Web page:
When You Find a Home
For some reason, before this year, I had never actually watched the African Queen. Which seems absurd from someone who spends most of her time in East Africa. I decided on my sabbatical that this was a wrong which needed to be righted. What struck me most was the determination of Catherine Hepburn.
She had a dream and she was going to hold tight to it, no matter what storm or marsh or rapids she had to face. I spend my life so close to the Nile which that tiny boat traversed down. It reminded me of the wonder in it all.
Of the adventure of living this raw, simple life.
Last month I spent sitting in a snowy refuge watching the icicles suspend from the roof of my retreat. And this month, I returned to my beloved town of Gulu, Uganda, which has changed in my absence, my town born of dust and dirt.
I spend a day cleaning the dust from the clothes and shelves. 3 months worth of absence. Dry season here, and yet me, so full of hope.
Because this is home.
This place where if you eat the wrong thing you might poop on yourself—yes, this is it. And when people ask me why I love it, the only thing I can say is because it makes me desperate and clinging to my Father for fresh bread every day.
Things are different here. The girls have grown 2 inches overnight, I have two American volunteers, one who is my Assistant (whoohoo!) I have staff that have left and new staff that have joined us. More women who needs jobs, more children who need a home. There are holes which need to be filled.
The need for healing which seems ever more present around me.
But then there are the blessings.
Our women have grown and changed. A team has come to encourage us.
We walk through the narrow, muddy slums to the women’s houses to pray. It takes us many hours to reach them all but we do it with joy because the reality has gone deep into our bones. Whatever we do for them, we are doing for Jesus. The team washes their feet. And I want to cry at the extravagance of love.
The women open up and are vulnerable and reveal to us the secret things which require prayer.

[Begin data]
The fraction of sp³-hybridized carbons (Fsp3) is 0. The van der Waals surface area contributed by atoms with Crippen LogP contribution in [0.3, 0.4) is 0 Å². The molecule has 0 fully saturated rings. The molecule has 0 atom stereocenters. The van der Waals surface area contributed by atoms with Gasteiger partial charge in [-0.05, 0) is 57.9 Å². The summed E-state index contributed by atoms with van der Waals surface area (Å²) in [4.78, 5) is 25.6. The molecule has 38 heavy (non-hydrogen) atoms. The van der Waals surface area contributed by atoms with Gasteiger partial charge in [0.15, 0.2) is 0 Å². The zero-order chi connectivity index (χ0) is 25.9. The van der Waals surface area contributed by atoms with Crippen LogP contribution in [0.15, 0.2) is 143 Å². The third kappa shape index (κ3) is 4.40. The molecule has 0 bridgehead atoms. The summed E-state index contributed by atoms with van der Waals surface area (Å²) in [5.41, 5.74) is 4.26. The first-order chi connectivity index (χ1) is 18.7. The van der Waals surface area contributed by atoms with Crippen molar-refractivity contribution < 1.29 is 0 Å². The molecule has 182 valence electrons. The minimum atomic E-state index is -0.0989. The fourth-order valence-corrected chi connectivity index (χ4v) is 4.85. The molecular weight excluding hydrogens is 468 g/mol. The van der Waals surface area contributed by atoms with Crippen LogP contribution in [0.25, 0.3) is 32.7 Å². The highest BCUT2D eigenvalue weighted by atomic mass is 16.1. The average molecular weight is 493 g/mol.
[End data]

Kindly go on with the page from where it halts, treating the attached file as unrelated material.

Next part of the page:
So much in their lives which could leave them hopeless:
Not enough school fees
And yet the smile when I greet them in the morning at work says they still believe.
Elizabeth, one of our Imani women, has taken 4 children into her home which are not hers. She cares for them as a mother.
These are the beautiful ripples of love lived out and given away. As it’s been received. These women are my African Queen’s. Strong. And they keep fighting.
What remains the same is the relationships and the love between us. It is not about numbers or results for us. It is about the woman or child in front of us, who needs love.
I find that the burdens are so much easier to bear, because Jesus is carrying them and I am letting him.
The mornings before the sun rises is hallowed ground.
There are still budgets, and deadlines, and too many people to meet with for 3 hours, and children to hug, and people to be encouraged, and hospital trips to make, but I find my orientation to it all has changed.
My Father gives me this piece of bread to give away for today.
He meets with me today. There is enough faith for this mountain today.
Enough gold He puts in me for today. So I can give it away.
And tomorrow, tomorrow will take care of itself.
I can enjoy this journey down the Nile into the heart of the unknown, with a mission and a dream.
Because after all, there is always a Rescuer.
**We would like to say a special thank you to all of you who gave towards our Van. God provided all the $20,000 we needed through people like you! We are overwhelmed with gratitude for this supernatural provision.
**You can still sponsor an Imani woman for only $25 a month a receive a free necklace in the mail.